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In Defence of the Homeland: Intellectuals and the Georgian-Abkhazian Conflict, by Bruno Coppieters

The Georgian-Abkhaz conflict Coppieters

Secession, History and the Social Sciences. Edited by Bruno Coppieters and Michel Huysseune. 2002 VUB Brussels University Press. Chapter 3.

The origin of the people inhabiting the eastern coast of the Black Sea has always exercised a strong fascination for historians. For Herodotus, known as the ‘Father of History’, the Colchian population of this region was related to the Egyptians: ‘There can be no doubt that the Colchians are an Egyptian race. Before I heard any mention of the fact from others, I had remarked it myself. After the thought had struck me, I made inquiries on the subject both in Colchis and in Egypt, and I found that the Colchians had a more distinct recollection of the Egyptians than the Egyptians had of them. Still, the Egyptians said that they believed the Colchians to be descended from the army of Sesostris’. Herodotus, who wrote his Histories in the fifth century BC, based his findings on linguistic affinities and on some common cultural practices, such as circumcision and weaving techniques. Other Greek and some Roman scholars, on the contrary, asserted that the inhabitants of this region came from the Pyrenees in presentday Spain. Georgian authors in the middle ages had a more religious interest in the question and traced the origin of its people to the bible. Kartlos, a descendent of Noah, was said to be the ‘Urvater’ of the Georgian people.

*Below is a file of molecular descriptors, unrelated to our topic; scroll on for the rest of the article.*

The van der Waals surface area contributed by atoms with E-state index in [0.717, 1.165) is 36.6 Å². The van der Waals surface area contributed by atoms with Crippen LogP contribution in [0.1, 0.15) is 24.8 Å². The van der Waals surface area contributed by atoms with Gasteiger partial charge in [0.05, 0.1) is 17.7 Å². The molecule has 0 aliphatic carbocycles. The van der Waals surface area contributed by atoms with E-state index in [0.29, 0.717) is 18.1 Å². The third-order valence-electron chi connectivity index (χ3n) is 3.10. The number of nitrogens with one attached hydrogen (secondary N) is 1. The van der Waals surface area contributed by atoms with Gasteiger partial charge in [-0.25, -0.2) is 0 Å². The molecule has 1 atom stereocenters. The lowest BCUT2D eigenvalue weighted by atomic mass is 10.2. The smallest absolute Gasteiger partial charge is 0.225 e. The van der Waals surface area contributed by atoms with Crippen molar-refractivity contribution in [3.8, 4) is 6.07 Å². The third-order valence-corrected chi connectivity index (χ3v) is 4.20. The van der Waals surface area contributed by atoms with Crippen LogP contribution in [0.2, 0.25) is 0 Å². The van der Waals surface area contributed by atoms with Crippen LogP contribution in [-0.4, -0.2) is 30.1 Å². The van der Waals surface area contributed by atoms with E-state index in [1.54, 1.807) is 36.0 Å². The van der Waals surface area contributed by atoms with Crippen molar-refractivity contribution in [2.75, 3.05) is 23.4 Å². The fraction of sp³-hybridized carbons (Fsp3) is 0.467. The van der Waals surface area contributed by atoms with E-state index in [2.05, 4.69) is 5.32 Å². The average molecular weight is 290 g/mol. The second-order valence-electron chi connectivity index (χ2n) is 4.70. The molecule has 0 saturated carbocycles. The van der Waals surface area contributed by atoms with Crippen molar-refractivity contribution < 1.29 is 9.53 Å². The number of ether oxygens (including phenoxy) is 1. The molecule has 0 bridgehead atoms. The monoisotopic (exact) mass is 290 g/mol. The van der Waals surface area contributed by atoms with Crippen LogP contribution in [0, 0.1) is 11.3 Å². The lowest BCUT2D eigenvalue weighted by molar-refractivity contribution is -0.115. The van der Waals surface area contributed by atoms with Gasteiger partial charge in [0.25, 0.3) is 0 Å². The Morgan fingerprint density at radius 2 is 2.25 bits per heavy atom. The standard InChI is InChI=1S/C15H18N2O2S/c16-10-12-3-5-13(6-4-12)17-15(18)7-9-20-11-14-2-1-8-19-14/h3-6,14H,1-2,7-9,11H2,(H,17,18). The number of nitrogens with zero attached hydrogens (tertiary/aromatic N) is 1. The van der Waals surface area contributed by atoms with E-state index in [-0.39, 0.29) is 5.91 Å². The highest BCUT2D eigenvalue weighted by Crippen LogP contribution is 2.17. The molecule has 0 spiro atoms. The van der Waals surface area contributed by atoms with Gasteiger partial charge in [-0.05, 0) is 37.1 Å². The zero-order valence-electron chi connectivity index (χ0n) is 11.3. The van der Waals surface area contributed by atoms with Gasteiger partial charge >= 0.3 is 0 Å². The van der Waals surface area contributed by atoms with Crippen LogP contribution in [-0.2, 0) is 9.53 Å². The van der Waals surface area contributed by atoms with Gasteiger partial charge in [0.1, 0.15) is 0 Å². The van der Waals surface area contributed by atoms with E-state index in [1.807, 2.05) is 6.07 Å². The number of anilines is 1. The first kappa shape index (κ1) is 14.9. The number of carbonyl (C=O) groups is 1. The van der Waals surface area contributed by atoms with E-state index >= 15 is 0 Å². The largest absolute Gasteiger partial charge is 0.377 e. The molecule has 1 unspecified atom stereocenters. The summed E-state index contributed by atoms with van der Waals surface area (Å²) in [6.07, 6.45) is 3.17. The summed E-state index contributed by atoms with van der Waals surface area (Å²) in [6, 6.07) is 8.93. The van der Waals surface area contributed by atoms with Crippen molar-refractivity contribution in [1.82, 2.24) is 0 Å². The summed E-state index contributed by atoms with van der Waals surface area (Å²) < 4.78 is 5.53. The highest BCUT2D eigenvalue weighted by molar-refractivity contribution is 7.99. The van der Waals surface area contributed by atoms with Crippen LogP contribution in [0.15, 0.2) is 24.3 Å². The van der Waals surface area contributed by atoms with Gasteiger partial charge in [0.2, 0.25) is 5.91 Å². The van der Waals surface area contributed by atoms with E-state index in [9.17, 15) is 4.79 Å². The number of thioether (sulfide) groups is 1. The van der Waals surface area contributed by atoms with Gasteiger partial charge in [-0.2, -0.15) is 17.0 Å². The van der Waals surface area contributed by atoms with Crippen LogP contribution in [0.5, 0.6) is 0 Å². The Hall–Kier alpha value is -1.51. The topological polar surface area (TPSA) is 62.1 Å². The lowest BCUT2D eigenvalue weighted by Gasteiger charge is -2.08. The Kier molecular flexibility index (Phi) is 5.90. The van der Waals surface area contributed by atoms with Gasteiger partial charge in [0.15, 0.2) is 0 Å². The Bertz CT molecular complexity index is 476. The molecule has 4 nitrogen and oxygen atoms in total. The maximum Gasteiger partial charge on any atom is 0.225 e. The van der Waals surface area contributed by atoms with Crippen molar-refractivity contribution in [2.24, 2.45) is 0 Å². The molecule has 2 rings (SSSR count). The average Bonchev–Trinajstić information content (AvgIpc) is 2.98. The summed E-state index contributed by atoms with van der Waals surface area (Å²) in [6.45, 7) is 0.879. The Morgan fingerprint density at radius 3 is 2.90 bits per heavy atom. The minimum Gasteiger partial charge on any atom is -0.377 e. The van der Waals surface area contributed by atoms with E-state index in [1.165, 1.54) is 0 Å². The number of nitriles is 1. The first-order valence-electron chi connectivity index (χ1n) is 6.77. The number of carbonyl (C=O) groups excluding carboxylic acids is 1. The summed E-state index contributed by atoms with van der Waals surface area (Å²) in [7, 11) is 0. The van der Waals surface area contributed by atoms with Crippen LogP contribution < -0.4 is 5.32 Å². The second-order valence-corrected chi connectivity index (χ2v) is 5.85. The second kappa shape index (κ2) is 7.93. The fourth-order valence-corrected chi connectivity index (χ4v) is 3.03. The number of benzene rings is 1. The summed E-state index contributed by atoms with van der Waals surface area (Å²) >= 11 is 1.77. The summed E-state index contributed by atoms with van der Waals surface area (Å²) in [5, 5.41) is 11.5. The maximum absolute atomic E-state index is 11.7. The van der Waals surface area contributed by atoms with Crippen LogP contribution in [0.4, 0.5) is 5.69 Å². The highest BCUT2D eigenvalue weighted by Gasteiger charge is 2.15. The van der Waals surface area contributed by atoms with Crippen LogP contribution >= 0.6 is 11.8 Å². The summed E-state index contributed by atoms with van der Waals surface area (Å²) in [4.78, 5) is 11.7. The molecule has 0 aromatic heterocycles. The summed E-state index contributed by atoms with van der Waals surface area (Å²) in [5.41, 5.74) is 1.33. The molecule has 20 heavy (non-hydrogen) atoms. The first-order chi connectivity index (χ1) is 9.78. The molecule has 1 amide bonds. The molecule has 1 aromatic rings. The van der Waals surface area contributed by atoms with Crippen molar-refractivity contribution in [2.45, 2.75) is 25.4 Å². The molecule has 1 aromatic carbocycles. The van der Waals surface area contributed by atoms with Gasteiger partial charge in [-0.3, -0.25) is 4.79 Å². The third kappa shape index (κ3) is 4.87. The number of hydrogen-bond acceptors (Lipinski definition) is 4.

The French historian César Famin, who published a contribution on the Caucasus in an encyclopaedia of geography in 1824, passed critical judgement on all previous attempts to retrace the ethnic origin of the various peoples of the Caucasus. Ancient authors had gathered precious knowledge on these peoples but had failed to decipher the noble past of the region, as they lacked the modern critical methods of historiography and geography: ‘In the steppes of the Caucasus one could more easily find the grains of primitive sand that were successively deposited there by the desert winds than one could disentangle the genealogical chaos of the ancient inhabitants of the Caucasian region. Herodotus, Thucydides, Diodorus, Pliny and Strabo undoubtedly provide most precious information in this regard; but, at the time when these venerable historians were writing,hey lacked all the resources that, a number of centuries later, the development of human knowledge has placed at the disposal of geographers and historians’.

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See also:

+ Nation-building in the Post-Soviet Borderlands: The Georgian-Abkhazian confrontation By  Graham Smith, University of Cambridge

+ Nationalism, politics, and the practice of archaeology in the Caucasus By By Philip L. Kohl and Gocha R. Tsetskhladze
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